How the IRS just handed gay marriage a huge win

The Week
Stefanie Berks and Daisy Boyd hold hands before their marriage ceremony on June 28 in New York City.
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Stefanie Berks and Daisy Boyd hold hands before their marriage ceremony on June 28 in New York City.

On Thursday, the Internal Revenue Service ruled that, for tax purposes, same-sex couples legally married in any state are married, so far as the federal government is concerned, no matter where they live.

This may seem like tax policy minutia. It isn't.

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It's "a big first step to general federal recognition of same-sex marriages," says Dylan Matthews at The Washington Post. After the Supreme Court neutered the Defense of Marriage Act (DOMA) in June, allowing federal recognition of gay marriage, the IRS could very easily have decided that married gay couples file their taxes on a "place of residence" basis — if their state recognizes same-sex marriage, they can file as a married couple; if not, they file individual returns.

Instead, the IRS opted for a "place of celebration" rule, meaning that once they are married in one of the 13 states that recognize same-sex marriage (plus Washington, D.C.), the IRS considers them married, period. And the ruling is retroactive, meaning married gay couples can re-file their taxes back to 2010, but don't have to if it isn't advantageous to do so. (Couples with legally sanctioned civil unions still have to file as individuals.)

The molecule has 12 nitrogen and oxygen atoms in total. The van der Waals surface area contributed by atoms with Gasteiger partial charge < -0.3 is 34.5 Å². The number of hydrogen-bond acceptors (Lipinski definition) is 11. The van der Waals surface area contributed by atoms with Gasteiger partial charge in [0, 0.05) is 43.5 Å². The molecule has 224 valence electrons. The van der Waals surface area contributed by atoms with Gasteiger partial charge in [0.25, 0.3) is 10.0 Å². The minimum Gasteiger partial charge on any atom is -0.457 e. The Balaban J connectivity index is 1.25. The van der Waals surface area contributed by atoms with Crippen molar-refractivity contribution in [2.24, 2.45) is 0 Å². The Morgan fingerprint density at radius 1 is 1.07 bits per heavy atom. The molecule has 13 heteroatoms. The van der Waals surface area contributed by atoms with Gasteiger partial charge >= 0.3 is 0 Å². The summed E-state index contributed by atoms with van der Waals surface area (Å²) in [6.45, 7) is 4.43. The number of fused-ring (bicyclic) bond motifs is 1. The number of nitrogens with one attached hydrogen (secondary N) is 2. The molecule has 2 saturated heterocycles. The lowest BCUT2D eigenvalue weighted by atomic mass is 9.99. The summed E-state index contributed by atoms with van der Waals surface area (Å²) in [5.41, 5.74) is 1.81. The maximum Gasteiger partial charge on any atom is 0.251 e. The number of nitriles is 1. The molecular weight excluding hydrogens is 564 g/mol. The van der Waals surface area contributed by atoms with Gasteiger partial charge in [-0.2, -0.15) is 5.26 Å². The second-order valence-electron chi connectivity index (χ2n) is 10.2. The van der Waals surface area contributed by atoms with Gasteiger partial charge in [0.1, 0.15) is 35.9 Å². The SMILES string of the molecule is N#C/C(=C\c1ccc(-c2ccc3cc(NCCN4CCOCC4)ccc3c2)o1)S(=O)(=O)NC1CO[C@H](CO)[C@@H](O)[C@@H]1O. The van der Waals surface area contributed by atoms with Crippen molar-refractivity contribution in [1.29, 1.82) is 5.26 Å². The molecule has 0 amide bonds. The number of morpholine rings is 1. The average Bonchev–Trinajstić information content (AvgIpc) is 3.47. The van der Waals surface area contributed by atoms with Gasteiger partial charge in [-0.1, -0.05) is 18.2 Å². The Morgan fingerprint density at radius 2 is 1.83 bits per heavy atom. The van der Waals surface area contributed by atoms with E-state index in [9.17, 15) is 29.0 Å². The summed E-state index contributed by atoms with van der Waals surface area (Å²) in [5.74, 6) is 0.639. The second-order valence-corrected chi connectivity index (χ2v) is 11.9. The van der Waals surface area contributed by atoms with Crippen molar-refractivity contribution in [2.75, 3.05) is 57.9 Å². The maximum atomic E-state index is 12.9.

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This wasn't the obvious thing for the IRS to decide. The DOMA decision "invalidated a federal definition of marriage as between one man and one woman, and general reaction at the time suggested that the definition of marriage would thus revert to state law," says Joseph Henchman at the Tax Foundation. That is, the IRS would use the "state of residence" standard.

This interpretation is supported by the fact that Section 2 of DOMA, which permits states to refuse to recognize marriages that are at odds with their state's public policy, was not struck down.... The administration asserts that "state of celebration" is in line with private industry practice, which provides benefits to any employee that can demonstrate they are married, regardless of where they live. [Tax Foundation]

"Many may cheer the result, which resolves federal tax ambiguity for same-sex couples in the 13 states and the District of Columbia that recognize their marriage," says Henchman, but it will create a royal headache for the 24 states that bar gay marriage but require taxpayers to reference their federal returns when filing their state tax returns.

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The troubles the IRS ruling hoists on states with no same-sex marriage isn't lost on gay-marriage proponents. Thanks to the tax agency, says Chris Geidner at BuzzFeed, "states that ban same-sex couples from marrying will nonetheless have to deal directly with married same-sex couples living in their states come tax time — putting pressure on executive officials, lawmakers, and courts to address the issue, whether they want to or not."